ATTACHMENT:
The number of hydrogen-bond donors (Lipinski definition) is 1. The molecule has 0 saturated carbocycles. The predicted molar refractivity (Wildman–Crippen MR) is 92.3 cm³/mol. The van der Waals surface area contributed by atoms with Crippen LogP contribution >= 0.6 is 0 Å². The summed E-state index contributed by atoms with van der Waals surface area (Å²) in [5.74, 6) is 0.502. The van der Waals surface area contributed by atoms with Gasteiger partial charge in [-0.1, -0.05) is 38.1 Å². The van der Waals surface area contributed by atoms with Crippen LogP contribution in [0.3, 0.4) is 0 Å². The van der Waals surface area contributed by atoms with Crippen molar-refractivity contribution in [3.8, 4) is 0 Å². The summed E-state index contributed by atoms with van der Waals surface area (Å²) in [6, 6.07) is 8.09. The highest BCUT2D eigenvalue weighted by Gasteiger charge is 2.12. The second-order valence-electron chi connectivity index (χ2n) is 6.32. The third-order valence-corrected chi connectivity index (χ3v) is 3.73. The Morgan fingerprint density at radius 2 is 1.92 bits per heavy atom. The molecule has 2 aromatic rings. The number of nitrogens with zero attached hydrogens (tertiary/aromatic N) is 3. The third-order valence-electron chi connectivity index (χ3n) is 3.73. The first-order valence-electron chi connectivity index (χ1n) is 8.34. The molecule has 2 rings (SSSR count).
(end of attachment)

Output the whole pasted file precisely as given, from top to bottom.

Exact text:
The number of hydrogen-bond donors (Lipinski definition) is 1. The molecule has 0 saturated carbocycles. The predicted molar refractivity (Wildman–Crippen MR) is 92.3 cm³/mol. The van der Waals surface area contributed by atoms with Crippen LogP contribution >= 0.6 is 0 Å². The summed E-state index contributed by atoms with van der Waals surface area (Å²) in [5.74, 6) is 0.502. The van der Waals surface area contributed by atoms with Gasteiger partial charge in [-0.1, -0.05) is 38.1 Å². The van der Waals surface area contributed by atoms with Crippen LogP contribution in [0.3, 0.4) is 0 Å². The van der Waals surface area contributed by atoms with Crippen molar-refractivity contribution in [3.8, 4) is 0 Å². The summed E-state index contributed by atoms with van der Waals surface area (Å²) in [6, 6.07) is 8.09. The highest BCUT2D eigenvalue weighted by Gasteiger charge is 2.12. The second-order valence-electron chi connectivity index (χ2n) is 6.32. The third-order valence-corrected chi connectivity index (χ3v) is 3.73. The Morgan fingerprint density at radius 2 is 1.92 bits per heavy atom. The molecule has 2 aromatic rings. The number of nitrogens with zero attached hydrogens (tertiary/aromatic N) is 3. The third-order valence-electron chi connectivity index (χ3n) is 3.73. The first-order valence-electron chi connectivity index (χ1n) is 8.34. The molecule has 2 rings (SSSR count).